#3 Gear up. Ever been back to school shopping? Think of getting ready for your first game as a mini back to school shopping trip. Make sure you have what you need while you play. The math in D&D is not hard, but if you hate math bring a small calculator. Pencils, scratch papers, a folder, or a laptop if you prefer to track your character digitally. Though don’t be upset if the DM wants you to have a hard copy, with 7 players laptops clutter my table and heat up my apartment like and oven, so I have banned them. Dice! Dice a a great investment for anyone who wants to game. They are often a very low cost, $6.00 for a good basic set, more if you want to get fancy. Having your own set of dice will help you feel less at the mercy of the DM or other players in the game. When it comes to not having to borrow, or worry about looking like a “noob” having a set of dice goes a long way.

#4 Know the lingo. This is a short one, but it is very helpful. Know the game lingo. You don’t need to be an expert with the glossary of the players hand book memorized; just know some of the basic terms. Start with the very basics. If you have a players hand book take some time to look at the glossary, learn a few definition you didn’t already know. If you don’t have access to the BHB(Players hand book) go to Wikipedia there is a great amount of basic information there. I have not found a very good list of websites dedicated to explaining the very basic terminology; this might be due to copyrights and what not. Just remember that “Knowing is half the battle” and the other half is your axe in the orc’s face.

#5. Do your homework. What? Homework in D&D?!? Yeah I know it is a game, and it’s all about fun, but stick with me on this one. I just ran into this problem with my group and let me tell you, your DM will really appreciate it if you follow this advice. If you communicate with your DM, (see #1)  you will learn important information about your campaign, like the setting of the game, and home brew rules. Wizards of the Coast has published two settings or worlds for D&D, excluding the general Grey Hawk setting. They also have (at the time of my writing this) one more setting in the pipeline. These worlds have their own more specific rules and history, meaning they might play a bit different than the rules in the players hand book. Learning about these worlds is very helpful. If you learn that your game is set in Eberron for instance, go learn about about the setting. You don’t have to go buy the players guide or the campaign guide; you just need an internet connection. Start with the basics, hit up Wikipedia, they have tons of information about most of the D&D worlds. You can get a ton of back story and general information about the setting. From there you can find more in depth sites like Athas.org for the Dark Sun setting. These sites should be able to answer any questions you might have which the wiki couldn’t cover. Now I’m not telling you to memorize the complete history of the world, there will not be a final later in the game, but you will spend much less time fitting into the party and more time playing if you know the basics before you site down.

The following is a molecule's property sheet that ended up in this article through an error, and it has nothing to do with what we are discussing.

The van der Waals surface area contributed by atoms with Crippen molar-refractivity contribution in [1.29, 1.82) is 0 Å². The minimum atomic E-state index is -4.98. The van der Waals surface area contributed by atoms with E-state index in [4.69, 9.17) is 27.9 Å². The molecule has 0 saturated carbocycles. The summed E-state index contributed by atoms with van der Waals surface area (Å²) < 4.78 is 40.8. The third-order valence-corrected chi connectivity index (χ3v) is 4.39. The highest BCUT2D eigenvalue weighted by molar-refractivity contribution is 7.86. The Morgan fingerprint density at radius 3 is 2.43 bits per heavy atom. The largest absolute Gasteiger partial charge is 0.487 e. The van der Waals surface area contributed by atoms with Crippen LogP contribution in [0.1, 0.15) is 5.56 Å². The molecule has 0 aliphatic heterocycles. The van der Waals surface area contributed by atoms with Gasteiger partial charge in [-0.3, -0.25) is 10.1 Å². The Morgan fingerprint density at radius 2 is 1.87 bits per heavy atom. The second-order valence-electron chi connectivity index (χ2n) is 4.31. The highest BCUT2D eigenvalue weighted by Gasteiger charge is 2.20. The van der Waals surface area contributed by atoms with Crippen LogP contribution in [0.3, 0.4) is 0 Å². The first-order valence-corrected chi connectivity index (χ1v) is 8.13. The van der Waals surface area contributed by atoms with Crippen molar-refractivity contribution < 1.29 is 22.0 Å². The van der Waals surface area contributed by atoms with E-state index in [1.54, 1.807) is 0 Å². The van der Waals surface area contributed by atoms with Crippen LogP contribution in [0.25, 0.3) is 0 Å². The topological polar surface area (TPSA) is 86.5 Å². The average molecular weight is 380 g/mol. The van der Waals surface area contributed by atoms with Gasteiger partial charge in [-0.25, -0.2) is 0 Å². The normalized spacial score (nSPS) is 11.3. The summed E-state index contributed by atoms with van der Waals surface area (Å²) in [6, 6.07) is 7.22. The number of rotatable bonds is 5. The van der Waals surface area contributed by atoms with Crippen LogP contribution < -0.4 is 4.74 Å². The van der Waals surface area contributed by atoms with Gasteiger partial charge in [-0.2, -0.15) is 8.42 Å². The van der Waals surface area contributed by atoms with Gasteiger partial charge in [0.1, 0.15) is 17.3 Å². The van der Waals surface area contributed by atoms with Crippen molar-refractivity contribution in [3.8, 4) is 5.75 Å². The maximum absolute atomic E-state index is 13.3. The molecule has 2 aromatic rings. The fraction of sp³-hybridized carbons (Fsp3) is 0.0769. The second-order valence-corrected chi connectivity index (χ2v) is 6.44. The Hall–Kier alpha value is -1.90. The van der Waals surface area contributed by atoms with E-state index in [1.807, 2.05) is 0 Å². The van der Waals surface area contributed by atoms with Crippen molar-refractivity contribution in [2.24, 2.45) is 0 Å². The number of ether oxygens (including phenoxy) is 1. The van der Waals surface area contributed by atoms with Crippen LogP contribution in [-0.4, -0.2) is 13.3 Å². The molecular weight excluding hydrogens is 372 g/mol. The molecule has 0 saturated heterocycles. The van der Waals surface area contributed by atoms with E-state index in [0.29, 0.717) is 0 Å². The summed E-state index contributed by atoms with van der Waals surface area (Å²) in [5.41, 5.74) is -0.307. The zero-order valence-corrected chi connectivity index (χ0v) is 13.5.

Once you know the world, find out about house rules. House rules are those rules which differ or augment the basic or published rules in Dungeons and Dragons.  Why is it important to find out about hose rules? Because they can drastically change the way you create your character (see #2). A low magic game; a game with little to no magic items or sometimes even no magic classes, might require you to get rid of some gear you might have purchased in creation. You might even end up having to choose a whole new class due to a rule you didn’t know about. You might find out that a power or feat you chose is made less effective due to a house rule, or one you skipped over might be more useful; and altering them at home before the game is much easier to do.

Following even one of these suggestion will make your transition into a new group or new game much smoother. Meaning more fun for you, and less time spent in “new guy land”. There are so many other things I could tell you to do to be ready for your first game. These this is just a short list of what I feel are important. I might make a second post later with a few that didn’t make it to the list. And hey if you have ideas that might help new gamers, or seasoned pros who are joining a new game, feel free to leave a comment, I’ll add them to the list and credit the author.

T.


Part idiot. Part old man. All geek. Thadeous can't think of anything interesting about him self right now. Know this though if he could it would be creative and funny as well as thought provoking.


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About Thadeousc

Thadeous can't think of anything interesting about him self right now. Know this though if he could it would be creative and funny as well as thought provoking.